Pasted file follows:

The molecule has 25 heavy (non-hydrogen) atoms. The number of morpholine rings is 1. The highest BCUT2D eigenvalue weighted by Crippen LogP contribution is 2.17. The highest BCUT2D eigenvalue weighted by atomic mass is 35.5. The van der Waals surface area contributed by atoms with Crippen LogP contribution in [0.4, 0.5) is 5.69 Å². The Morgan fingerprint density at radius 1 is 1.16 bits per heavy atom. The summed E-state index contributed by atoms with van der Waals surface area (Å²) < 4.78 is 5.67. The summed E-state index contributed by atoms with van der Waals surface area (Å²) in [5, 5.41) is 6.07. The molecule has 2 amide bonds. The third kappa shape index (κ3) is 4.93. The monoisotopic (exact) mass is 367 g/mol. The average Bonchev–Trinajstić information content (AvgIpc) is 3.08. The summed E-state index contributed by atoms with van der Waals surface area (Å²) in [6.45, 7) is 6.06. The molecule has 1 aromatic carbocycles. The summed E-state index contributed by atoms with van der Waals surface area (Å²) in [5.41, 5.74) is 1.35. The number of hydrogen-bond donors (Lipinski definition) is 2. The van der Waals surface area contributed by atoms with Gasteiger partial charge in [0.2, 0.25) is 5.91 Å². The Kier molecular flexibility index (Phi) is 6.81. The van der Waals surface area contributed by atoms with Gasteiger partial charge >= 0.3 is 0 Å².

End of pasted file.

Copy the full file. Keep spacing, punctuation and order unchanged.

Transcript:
The molecule has 25 heavy (non-hydrogen) atoms. The number of morpholine rings is 1. The highest BCUT2D eigenvalue weighted by Crippen LogP contribution is 2.17. The highest BCUT2D eigenvalue weighted by atomic mass is 35.5. The van der Waals surface area contributed by atoms with Crippen LogP contribution in [0.4, 0.5) is 5.69 Å². The Morgan fingerprint density at radius 1 is 1.16 bits per heavy atom. The summed E-state index contributed by atoms with van der Waals surface area (Å²) < 4.78 is 5.67. The summed E-state index contributed by atoms with van der Waals surface area (Å²) in [5, 5.41) is 6.07. The molecule has 2 amide bonds. The third kappa shape index (κ3) is 4.93. The monoisotopic (exact) mass is 367 g/mol. The average Bonchev–Trinajstić information content (AvgIpc) is 3.08. The summed E-state index contributed by atoms with van der Waals surface area (Å²) in [6.45, 7) is 6.06. The molecule has 1 aromatic carbocycles. The summed E-state index contributed by atoms with van der Waals surface area (Å²) in [5.41, 5.74) is 1.35. The number of hydrogen-bond donors (Lipinski definition) is 2. The van der Waals surface area contributed by atoms with Gasteiger partial charge in [0.2, 0.25) is 5.91 Å². The Kier molecular flexibility index (Phi) is 6.81. The van der Waals surface area contributed by atoms with Gasteiger partial charge >= 0.3 is 0 Å².